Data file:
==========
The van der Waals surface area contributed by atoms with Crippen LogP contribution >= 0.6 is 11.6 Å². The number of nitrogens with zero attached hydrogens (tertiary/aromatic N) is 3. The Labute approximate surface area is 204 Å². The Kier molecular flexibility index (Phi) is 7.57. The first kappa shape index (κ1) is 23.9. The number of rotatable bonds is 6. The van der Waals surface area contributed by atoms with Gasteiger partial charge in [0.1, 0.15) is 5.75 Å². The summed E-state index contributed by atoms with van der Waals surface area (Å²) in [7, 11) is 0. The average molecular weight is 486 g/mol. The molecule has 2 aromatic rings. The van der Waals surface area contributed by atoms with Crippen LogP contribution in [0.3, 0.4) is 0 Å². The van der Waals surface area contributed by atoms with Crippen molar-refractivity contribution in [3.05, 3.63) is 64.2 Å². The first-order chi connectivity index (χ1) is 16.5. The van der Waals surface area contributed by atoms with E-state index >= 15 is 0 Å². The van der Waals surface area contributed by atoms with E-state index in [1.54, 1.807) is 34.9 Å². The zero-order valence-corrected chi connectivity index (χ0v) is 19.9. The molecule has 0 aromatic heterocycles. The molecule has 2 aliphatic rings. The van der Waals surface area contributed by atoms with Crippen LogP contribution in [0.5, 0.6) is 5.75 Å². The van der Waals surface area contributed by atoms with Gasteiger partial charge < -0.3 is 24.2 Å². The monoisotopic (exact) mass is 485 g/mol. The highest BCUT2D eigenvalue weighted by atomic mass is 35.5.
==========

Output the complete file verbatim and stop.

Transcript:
The van der Waals surface area contributed by atoms with Crippen LogP contribution >= 0.6 is 11.6 Å². The number of nitrogens with zero attached hydrogens (tertiary/aromatic N) is 3. The Labute approximate surface area is 204 Å². The Kier molecular flexibility index (Phi) is 7.57. The first kappa shape index (κ1) is 23.9. The number of rotatable bonds is 6. The van der Waals surface area contributed by atoms with Gasteiger partial charge in [0.1, 0.15) is 5.75 Å². The summed E-state index contributed by atoms with van der Waals surface area (Å²) in [7, 11) is 0. The average molecular weight is 486 g/mol. The molecule has 2 aromatic rings. The van der Waals surface area contributed by atoms with Crippen LogP contribution in [0.3, 0.4) is 0 Å². The van der Waals surface area contributed by atoms with Crippen molar-refractivity contribution in [3.05, 3.63) is 64.2 Å². The first-order chi connectivity index (χ1) is 16.5. The van der Waals surface area contributed by atoms with E-state index >= 15 is 0 Å². The van der Waals surface area contributed by atoms with E-state index in [1.54, 1.807) is 34.9 Å². The zero-order valence-corrected chi connectivity index (χ0v) is 19.9. The molecule has 0 aromatic heterocycles. The molecule has 2 aliphatic rings. The van der Waals surface area contributed by atoms with Crippen LogP contribution in [0.5, 0.6) is 5.75 Å². The van der Waals surface area contributed by atoms with Gasteiger partial charge < -0.3 is 24.2 Å². The monoisotopic (exact) mass is 485 g/mol. The highest BCUT2D eigenvalue weighted by atomic mass is 35.5.